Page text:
Sixty-five days. That’s how long it took for all twelve board directors of CPA Australia to announce their resignations, along with their termination of CEO Alex Malley’s employ. A corporate governance meltdown of this scale is virtually unheard of in Australia, but there it was for all to see.
After months of defiant self-defence, the announcement two Fridays ago that all of CPAA’s remaining board directors were on their way out came via the Board’s communication vehicle of choice: an all-member email. Kind of ironic really, given only two days earlier CPAA’s continued denial of member-to-member electronic communications had been the subject of a Senate Economics Committee hearing. Good for the goose, but not for the gander?
The Senate representatives were considering whether the Corporations Act should be amended via the Modernisation Bill proposed by Senator Xenaphon to bring member registers into the 21st century by including known email addresses for shareholder communications. Seems like a pretty good idea to me…
But anyway, back to the Board of CPA Australia. The fact they announced their impending exit is surely the first sensible decision they’ve made in a while. Over the past recent months I’ve been working towards this outcome and I’ve received literally thousands of messages of support from fellow CPA’s who are adamant it was the only way forward.
“So am I happy now?” asked a journalist. The exit of the board, after all, is what I’ve been fighting for.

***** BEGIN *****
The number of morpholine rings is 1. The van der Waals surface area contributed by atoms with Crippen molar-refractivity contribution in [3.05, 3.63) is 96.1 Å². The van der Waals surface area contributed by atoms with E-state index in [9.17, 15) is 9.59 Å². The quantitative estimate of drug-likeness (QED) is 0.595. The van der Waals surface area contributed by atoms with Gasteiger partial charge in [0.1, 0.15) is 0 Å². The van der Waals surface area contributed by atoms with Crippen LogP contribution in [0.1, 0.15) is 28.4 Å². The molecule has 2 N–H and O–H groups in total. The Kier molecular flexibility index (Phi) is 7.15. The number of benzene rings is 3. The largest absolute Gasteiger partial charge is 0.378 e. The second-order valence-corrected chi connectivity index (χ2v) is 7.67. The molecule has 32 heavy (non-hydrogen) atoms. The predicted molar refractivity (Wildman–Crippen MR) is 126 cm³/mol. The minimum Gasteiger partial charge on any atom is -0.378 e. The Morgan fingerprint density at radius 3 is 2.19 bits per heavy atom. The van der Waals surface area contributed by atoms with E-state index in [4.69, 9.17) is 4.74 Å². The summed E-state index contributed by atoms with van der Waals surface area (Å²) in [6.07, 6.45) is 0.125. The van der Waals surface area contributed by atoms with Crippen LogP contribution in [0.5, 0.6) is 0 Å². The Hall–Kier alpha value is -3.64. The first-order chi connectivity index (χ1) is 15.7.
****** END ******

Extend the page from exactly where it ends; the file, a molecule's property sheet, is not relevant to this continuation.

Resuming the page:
To relate my response to that question, it’s important to understand why I believed in the change. Why, in my mind, a full spill of the Board was the only option.
By way of context, it so happens I was an employee of Arthur Andersen when the Enron case study unfolded. I saw the impact that the decisions of self-serving “leaders” at Enron had on their employees and shareholders, of people left destitute through their deception. I felt the impact of self-serving partners within my firm trying to protect their own butt, directing teams working overtime on the shredders, and their unethical behaviour ultimately destroyed the firm that I loved. And I could see so many similar behaviours on display in our Board and leaders at CPAA: they simply thought they were above the members they were employed to serve.
This board with all its self-interest, greed and ignorance needed to go. All of them. Their legacy includes alleged abuse of powers such as breaches of the Corporations Act and the company constitution, failed investments and promotion of a celebrity CEO above member interests, and nest feathering that – in toto – have absorbed tens of millions of dollars of member funds in the past year alone.
And, honestly, I was embarrassed by the picture of greed and largess and ego being painted by Malley and his Board. I wanted all of my friends and family and colleagues and business associates to know that rank and file CPAs aren’t tarred with that same brush.
But am I happy with the outcome? Of course not. This has been an embarrassing chapter for our professional association and to be honest there’s many a time I’ve wanted to crawl under a rock and pretend I’d never been a CPA. But very early in the piece it became evident that wasn’t an option because: